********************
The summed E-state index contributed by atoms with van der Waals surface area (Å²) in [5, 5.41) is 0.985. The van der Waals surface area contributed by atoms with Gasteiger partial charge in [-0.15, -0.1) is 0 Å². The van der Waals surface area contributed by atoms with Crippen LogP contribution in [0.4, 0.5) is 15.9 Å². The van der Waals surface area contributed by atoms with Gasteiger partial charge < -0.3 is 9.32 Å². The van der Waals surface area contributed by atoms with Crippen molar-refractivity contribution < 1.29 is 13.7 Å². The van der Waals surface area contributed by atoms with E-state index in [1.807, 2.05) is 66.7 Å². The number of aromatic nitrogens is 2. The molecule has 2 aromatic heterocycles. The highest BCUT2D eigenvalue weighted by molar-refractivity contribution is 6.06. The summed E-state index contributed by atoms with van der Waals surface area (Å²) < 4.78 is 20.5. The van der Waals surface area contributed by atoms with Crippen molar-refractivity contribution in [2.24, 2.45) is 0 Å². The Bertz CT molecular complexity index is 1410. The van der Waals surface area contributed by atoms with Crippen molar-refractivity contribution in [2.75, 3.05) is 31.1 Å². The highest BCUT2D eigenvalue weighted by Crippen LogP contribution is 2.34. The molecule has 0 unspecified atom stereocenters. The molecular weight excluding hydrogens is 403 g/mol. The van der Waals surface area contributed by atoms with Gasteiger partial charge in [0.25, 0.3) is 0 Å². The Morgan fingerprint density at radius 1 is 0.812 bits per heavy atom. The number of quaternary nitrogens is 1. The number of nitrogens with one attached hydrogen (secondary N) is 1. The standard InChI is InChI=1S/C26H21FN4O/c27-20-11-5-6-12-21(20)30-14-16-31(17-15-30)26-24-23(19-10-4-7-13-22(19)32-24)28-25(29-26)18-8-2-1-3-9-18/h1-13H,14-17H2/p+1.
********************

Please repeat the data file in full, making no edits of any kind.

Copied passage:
The summed E-state index contributed by atoms with van der Waals surface area (Å²) in [5, 5.41) is 0.985. The van der Waals surface area contributed by atoms with Gasteiger partial charge in [-0.15, -0.1) is 0 Å². The van der Waals surface area contributed by atoms with Crippen LogP contribution in [0.4, 0.5) is 15.9 Å². The van der Waals surface area contributed by atoms with Gasteiger partial charge < -0.3 is 9.32 Å². The van der Waals surface area contributed by atoms with Crippen molar-refractivity contribution < 1.29 is 13.7 Å². The van der Waals surface area contributed by atoms with E-state index in [1.807, 2.05) is 66.7 Å². The number of aromatic nitrogens is 2. The molecule has 2 aromatic heterocycles. The highest BCUT2D eigenvalue weighted by molar-refractivity contribution is 6.06. The summed E-state index contributed by atoms with van der Waals surface area (Å²) < 4.78 is 20.5. The van der Waals surface area contributed by atoms with Crippen molar-refractivity contribution in [2.24, 2.45) is 0 Å². The Bertz CT molecular complexity index is 1410. The van der Waals surface area contributed by atoms with Crippen molar-refractivity contribution in [2.75, 3.05) is 31.1 Å². The highest BCUT2D eigenvalue weighted by Crippen LogP contribution is 2.34. The molecule has 0 unspecified atom stereocenters. The molecular weight excluding hydrogens is 403 g/mol. The van der Waals surface area contributed by atoms with Gasteiger partial charge in [0.25, 0.3) is 0 Å². The Morgan fingerprint density at radius 1 is 0.812 bits per heavy atom. The number of quaternary nitrogens is 1. The number of nitrogens with one attached hydrogen (secondary N) is 1. The standard InChI is InChI=1S/C26H21FN4O/c27-20-11-5-6-12-21(20)30-14-16-31(17-15-30)26-24-23(19-10-4-7-13-22(19)32-24)28-25(29-26)18-8-2-1-3-9-18/h1-13H,14-17H2/p+1.